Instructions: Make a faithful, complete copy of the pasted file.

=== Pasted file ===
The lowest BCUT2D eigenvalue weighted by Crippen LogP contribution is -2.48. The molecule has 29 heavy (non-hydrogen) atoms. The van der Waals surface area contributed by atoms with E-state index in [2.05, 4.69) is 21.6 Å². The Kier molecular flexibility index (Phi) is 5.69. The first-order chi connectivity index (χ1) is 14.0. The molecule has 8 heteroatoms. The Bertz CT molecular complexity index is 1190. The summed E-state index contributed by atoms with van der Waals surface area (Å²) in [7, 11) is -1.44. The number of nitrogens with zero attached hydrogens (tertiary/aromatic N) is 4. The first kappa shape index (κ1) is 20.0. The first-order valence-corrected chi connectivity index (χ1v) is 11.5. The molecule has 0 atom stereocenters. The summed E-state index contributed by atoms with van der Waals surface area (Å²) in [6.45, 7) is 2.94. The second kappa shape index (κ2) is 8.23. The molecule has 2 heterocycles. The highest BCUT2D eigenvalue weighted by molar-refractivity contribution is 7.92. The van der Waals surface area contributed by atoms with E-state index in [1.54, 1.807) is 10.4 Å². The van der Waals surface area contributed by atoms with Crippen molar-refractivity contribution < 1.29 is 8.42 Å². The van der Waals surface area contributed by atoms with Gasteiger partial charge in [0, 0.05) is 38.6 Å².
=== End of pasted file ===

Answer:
The lowest BCUT2D eigenvalue weighted by Crippen LogP contribution is -2.48. The molecule has 29 heavy (non-hydrogen) atoms. The van der Waals surface area contributed by atoms with E-state index in [2.05, 4.69) is 21.6 Å². The Kier molecular flexibility index (Phi) is 5.69. The first-order chi connectivity index (χ1) is 14.0. The molecule has 8 heteroatoms. The Bertz CT molecular complexity index is 1190. The summed E-state index contributed by atoms with van der Waals surface area (Å²) in [7, 11) is -1.44. The number of nitrogens with zero attached hydrogens (tertiary/aromatic N) is 4. The first kappa shape index (κ1) is 20.0. The first-order valence-corrected chi connectivity index (χ1v) is 11.5. The molecule has 0 atom stereocenters. The summed E-state index contributed by atoms with van der Waals surface area (Å²) in [6.45, 7) is 2.94. The second kappa shape index (κ2) is 8.23. The molecule has 2 heterocycles. The highest BCUT2D eigenvalue weighted by molar-refractivity contribution is 7.92. The van der Waals surface area contributed by atoms with E-state index in [1.54, 1.807) is 10.4 Å². The van der Waals surface area contributed by atoms with Crippen molar-refractivity contribution < 1.29 is 8.42 Å². The van der Waals surface area contributed by atoms with Gasteiger partial charge in [0, 0.05) is 38.6 Å².